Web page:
Most women are less forgiving of other women who lack comforting skills than of men who lack such skills, according to new Purdue University research on interpersonal relationships.
“Yet, in the same study we found just the opposite reaction for the few women who identify themselves as the most feminine,” says Brant R. Burleson, professor of communication.
“Stereotypes say women should be better comforters. So, we expected to find that women would hold women to a higher standard, and when women did not meet these expectations, they would not be liked by others. However, this standard did not seem as important to women who considered themselves to be the most feminine.”
How women valued their gender identity made a difference, he says. For example, women who were deeply attached to a traditional feminine role preferred female comforters over men even when both of those people used well-meant, but ineffective comforting messages.
“We think these women were paying attention to the gender of the person giving the message and not the content or effectiveness of the message,” Burleson says. “But, additional study is needed to verify this explanation.”
Burleson; Amanda J. Holmstrom, a Purdue doctoral student from Farmington, Ill.; and Susanne M. Jones, assistant professor of communication studies at the University of Minnesota, conducted the research. Holmstrom, the paper’s lead author, presented the team’s findings at the International Communication Association annual meeting on (Saturday) May 28 in New York. The paper is scheduled for publication in the journal Sex Roles later this year.
“Earlier research about the role comforting plays in friendships has evaluated how supportive messages affect the recipient and what makes a positive message, but few studies have considered the consequences for helpers if they use ineffective messages,” Holmstrom says.
The research team conducted two experiments. In the first, 137 participants answered questions about stories they read illustrating the use of ineffective comforting messages by female and male helpers. In the second study, 44 men and 43 women discussed an upsetting event with either a female or male comforter who used ineffective comforting messages.
“Both experiments found that women did not like female comforters who used ineffective messages as much as they liked male comforters who used the same messages. In contrast, men equally liked the female and male helpers. These findings show that it is worse for women than men to be inept when providing emotional support, especially to other women,” Holmstrom says.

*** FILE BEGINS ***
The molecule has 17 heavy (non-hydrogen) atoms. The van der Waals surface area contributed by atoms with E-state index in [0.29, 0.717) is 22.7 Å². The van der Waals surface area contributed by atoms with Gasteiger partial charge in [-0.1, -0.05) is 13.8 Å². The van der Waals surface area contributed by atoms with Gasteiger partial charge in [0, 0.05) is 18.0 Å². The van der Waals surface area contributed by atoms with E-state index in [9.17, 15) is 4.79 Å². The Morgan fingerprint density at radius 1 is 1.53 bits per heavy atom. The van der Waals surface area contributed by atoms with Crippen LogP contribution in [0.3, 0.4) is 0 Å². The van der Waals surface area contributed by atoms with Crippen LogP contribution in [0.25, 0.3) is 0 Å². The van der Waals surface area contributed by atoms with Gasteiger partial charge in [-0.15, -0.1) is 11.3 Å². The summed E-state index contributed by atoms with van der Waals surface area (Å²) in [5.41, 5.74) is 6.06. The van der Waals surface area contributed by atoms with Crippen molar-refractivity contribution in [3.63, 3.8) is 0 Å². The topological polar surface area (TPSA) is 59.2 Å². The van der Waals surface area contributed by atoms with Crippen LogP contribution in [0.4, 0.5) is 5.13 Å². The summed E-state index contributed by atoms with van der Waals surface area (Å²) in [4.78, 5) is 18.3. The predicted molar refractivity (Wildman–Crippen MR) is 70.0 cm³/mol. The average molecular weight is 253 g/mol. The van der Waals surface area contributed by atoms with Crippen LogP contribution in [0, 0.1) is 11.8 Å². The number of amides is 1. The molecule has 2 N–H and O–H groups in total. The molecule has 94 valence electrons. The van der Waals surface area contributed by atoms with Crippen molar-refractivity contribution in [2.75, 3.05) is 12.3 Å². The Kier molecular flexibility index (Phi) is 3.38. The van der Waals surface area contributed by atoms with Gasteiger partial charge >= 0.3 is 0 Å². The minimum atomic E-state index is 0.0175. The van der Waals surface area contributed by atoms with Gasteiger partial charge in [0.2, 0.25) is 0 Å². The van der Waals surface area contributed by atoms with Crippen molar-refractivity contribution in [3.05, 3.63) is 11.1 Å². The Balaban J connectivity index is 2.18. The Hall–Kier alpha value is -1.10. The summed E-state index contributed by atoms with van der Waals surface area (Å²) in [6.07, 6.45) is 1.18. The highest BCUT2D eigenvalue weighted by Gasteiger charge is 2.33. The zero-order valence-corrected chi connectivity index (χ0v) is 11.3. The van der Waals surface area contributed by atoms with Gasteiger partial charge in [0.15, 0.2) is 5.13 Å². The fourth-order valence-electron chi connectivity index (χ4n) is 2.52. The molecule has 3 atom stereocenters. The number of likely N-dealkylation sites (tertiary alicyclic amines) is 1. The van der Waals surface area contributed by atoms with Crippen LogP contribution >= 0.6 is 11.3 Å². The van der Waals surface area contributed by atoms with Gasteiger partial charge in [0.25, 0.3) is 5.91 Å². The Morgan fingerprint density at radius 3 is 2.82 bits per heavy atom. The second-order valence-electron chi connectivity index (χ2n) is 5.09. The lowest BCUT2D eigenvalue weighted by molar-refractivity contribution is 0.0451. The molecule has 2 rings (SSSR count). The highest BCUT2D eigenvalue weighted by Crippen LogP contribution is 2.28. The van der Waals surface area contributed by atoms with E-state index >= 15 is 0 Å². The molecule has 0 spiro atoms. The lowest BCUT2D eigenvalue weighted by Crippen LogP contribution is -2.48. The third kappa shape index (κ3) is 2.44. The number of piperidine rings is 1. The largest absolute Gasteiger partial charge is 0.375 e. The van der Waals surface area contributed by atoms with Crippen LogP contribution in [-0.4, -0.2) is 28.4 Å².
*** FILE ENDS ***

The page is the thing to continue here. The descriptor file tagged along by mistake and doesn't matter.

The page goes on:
“One limitation with these studies is that both have people reacting to strangers,” Burleson says. “We next would like to see if the same is true for people in more developed relationships.”
Other research, including work by Burleson, shows that the ability to effectively comfort people is a crucial component of successful friendships, especially women’s friendships. Without good comforting skills, many women may not be able to maintain existing friendships or develop new relationships, he says.
“Sometimes people who are well-intended come across as insensitive when they fail to listen to a friend or when they give unsolicited advice,” Burleson says. “For example, if a friend recently broke up with her significant other, then it would be inappropriate to say, ‘You’re better off without him,’ ‘There are more important things to worry about,’ or ‘Don’t worry, there are more fish in the sea.’
“Comforting is not effective when it’s a form of unsolicited advice, considered critical, or perceived as a put-down. The person is trying to help, but the approach is counterproductive. By imposing one’s own frame of reference, the advice-giver also is failing to recognize the friend’s feelings and pain.”
Burleson says people can improve their comforting skills by making a commitment to listen rather than to give advice.
“Listen for your friend’s perspective,” he says. “Ask ‘How are you feeling?’ Acknowledge the person’s pain. People remain upset because they can’t make sense of their feelings or the meaning of the problem. That’s why it is important to encourage persons who are hurting to articulate their feelings so they can work through the pain.”
These studies were funded by Purdue’s Department of Communication and the College of Liberal Arts Center for Behavioral and Social Sciences. The University of Minnesota Department of Communication Studies also contributed.
From Purdue University